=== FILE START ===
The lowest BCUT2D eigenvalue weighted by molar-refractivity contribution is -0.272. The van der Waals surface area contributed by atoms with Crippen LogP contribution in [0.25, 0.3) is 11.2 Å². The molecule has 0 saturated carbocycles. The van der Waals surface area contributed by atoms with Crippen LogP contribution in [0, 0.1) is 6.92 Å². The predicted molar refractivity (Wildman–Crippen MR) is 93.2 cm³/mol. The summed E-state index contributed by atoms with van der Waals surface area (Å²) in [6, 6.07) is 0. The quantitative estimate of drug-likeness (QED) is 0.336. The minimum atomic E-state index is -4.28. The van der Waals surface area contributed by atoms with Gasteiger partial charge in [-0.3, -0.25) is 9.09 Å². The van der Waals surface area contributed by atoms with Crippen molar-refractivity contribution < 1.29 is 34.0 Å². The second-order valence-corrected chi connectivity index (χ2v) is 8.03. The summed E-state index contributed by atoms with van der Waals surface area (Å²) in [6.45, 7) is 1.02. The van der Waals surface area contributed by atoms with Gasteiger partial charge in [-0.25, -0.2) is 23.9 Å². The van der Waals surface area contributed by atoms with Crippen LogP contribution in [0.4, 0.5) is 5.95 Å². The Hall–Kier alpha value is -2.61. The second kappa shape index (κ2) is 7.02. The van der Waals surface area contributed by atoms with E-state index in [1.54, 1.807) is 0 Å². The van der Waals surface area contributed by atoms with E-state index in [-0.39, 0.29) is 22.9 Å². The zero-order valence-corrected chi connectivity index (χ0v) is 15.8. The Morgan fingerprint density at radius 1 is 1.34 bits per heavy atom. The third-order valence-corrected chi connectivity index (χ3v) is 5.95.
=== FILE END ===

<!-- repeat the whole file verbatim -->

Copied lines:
The lowest BCUT2D eigenvalue weighted by molar-refractivity contribution is -0.272. The van der Waals surface area contributed by atoms with Crippen LogP contribution in [0.25, 0.3) is 11.2 Å². The molecule has 0 saturated carbocycles. The van der Waals surface area contributed by atoms with Crippen LogP contribution in [0, 0.1) is 6.92 Å². The predicted molar refractivity (Wildman–Crippen MR) is 93.2 cm³/mol. The summed E-state index contributed by atoms with van der Waals surface area (Å²) in [6, 6.07) is 0. The quantitative estimate of drug-likeness (QED) is 0.336. The minimum atomic E-state index is -4.28. The van der Waals surface area contributed by atoms with Gasteiger partial charge in [-0.3, -0.25) is 9.09 Å². The van der Waals surface area contributed by atoms with Crippen molar-refractivity contribution < 1.29 is 34.0 Å². The second-order valence-corrected chi connectivity index (χ2v) is 8.03. The summed E-state index contributed by atoms with van der Waals surface area (Å²) in [6.45, 7) is 1.02. The van der Waals surface area contributed by atoms with Gasteiger partial charge in [-0.25, -0.2) is 23.9 Å². The van der Waals surface area contributed by atoms with Crippen LogP contribution in [0.4, 0.5) is 5.95 Å². The Hall–Kier alpha value is -2.61. The second kappa shape index (κ2) is 7.02. The van der Waals surface area contributed by atoms with E-state index in [1.54, 1.807) is 0 Å². The van der Waals surface area contributed by atoms with E-state index in [-0.39, 0.29) is 22.9 Å². The zero-order valence-corrected chi connectivity index (χ0v) is 15.8. The Morgan fingerprint density at radius 1 is 1.34 bits per heavy atom. The third-order valence-corrected chi connectivity index (χ3v) is 5.95.